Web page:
Crestview moving toward allowing medical marijuana treatment centers in the city
CRESTVIEW — Medical marijuana treatment centers could, after all, be allowed to operate within the city limits.
With a 3-2 vote Monday, the City Council agreed to direct City Manager Tim Bolduc to draft a revised ordinance that would allow such centers in the Hub City.
“I’ll come back with an ordinance that basically allows it everywhere where a pharmacy is allowed, because that’s what the (state) statute says,” Bolduc told the council.
►ALSO - PHOTOS: New medical marijuana dispensary opens in Destin
In November 2016, 71% of Florida voters approved Amendment 2, which legalized medical marijuana for people with specific debilitating diseases such as cancer, PTSD and AIDS.
The amendment, which expanded legislation that already permitted more-limited medical marijuana, was approved by 71.6% of voters in Okaloosa County.
Initially, the Crestview City Council took advantage of a state statute provision that allows a municipality to ban medical marijuana treatment centers from being set up within its boundaries.
►RELATED: Medical Marijuana dispensary opens in FWB
The council made its latest decision on the matter after being asked by residents to reconsider the city’s ban, and after holding a workshop on the matter that resulted in a split vote.
At Monday’s meeting, Councilman Shannon Hayes said he opposes recreational marijuana but supports medical cannabis.
He noted that state law limits the number of medical marijuana treatment centers that can be set up in each municipality.
“They’re not going to pop up all over,” Hayes said. “I don’t think (allowing such centers in Crestview) would be a detriment to anyone.”
Councilwoman Cynthia Brown, however, said she doesn’t think enough research has been done on the benefits of medical marijuana, and Councilman Joe Blocker said he is “strictly against” allowing medical cannabis treatment centers in Crestview.
A local resident in support of the centers told the council that no one has ever overdosed on marijuana. But another resident expressed concern that medical marijuana suppliers are advertising to people who do not suffer with serious medical issues.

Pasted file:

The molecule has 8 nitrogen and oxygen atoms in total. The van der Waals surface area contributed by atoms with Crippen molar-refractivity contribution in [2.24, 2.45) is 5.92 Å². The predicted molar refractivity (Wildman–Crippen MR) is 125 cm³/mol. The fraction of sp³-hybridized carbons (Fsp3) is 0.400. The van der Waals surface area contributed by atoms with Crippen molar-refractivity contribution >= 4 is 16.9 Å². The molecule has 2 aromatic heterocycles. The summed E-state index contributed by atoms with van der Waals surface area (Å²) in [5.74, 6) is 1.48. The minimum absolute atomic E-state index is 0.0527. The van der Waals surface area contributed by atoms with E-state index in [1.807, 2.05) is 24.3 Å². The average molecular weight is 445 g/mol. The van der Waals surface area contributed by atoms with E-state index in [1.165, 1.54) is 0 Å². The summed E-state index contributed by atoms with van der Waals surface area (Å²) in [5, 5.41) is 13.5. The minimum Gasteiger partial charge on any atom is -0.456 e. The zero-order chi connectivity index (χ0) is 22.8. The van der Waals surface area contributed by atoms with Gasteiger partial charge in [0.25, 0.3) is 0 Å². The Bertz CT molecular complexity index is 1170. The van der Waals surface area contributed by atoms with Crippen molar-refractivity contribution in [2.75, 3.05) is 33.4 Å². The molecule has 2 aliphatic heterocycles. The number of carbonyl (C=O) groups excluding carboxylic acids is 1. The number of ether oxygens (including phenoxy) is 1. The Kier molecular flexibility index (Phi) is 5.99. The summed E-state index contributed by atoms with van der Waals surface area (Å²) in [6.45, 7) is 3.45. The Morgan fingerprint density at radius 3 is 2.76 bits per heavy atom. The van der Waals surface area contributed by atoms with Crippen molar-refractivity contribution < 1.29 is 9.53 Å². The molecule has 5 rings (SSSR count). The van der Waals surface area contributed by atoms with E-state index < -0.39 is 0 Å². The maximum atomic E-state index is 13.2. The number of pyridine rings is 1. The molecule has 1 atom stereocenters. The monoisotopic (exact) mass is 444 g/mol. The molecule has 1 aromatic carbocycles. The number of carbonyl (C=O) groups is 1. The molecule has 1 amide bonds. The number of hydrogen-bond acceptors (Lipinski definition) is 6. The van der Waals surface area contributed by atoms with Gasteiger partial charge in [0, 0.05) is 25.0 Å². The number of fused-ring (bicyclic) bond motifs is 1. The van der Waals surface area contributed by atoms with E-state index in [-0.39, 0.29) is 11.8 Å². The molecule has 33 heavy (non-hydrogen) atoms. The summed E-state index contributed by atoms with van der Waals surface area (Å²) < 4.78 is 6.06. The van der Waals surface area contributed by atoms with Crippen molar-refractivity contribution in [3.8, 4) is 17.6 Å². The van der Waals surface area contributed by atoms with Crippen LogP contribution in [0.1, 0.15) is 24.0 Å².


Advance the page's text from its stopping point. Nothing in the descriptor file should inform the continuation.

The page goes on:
After more discussion, Hayes and Councilman Harry LeBoeuf voted in support of Councilman Andrew Rencich’s motion for the creation of a revised ordinance that would allow medical marijuana treatment centers in the city.
Brown and Blocker voted “no.”
In other business Monday, the council unanimously approved an agreement to buy the former 129-acre Foxwood Country Club property off of Antioch Road for $1.2 million.
The agreement is with Livin’ Right Real Estate, of Fort Walton Beach, which represents the property owner, Foxwood of Crestview LLC, also of Fort Walton Beach.
The contract is contingent on the merger of Beach Community Bank and First City Bank being finalized.
Crestview officials plan to use the former golf club property for multiple recreation programs, including a possible multi-sport complex.
Bolduc hopes to close on the purchase by the end of April and then finalize work to annex the property into the city.
City officials also want to annex in the Foxwood Estates neighborhood that surrounds the former country club site. Bolduc’s latest discussion with Foxwood Estates’ residents about the potential neighborhood annexation is set for March 7.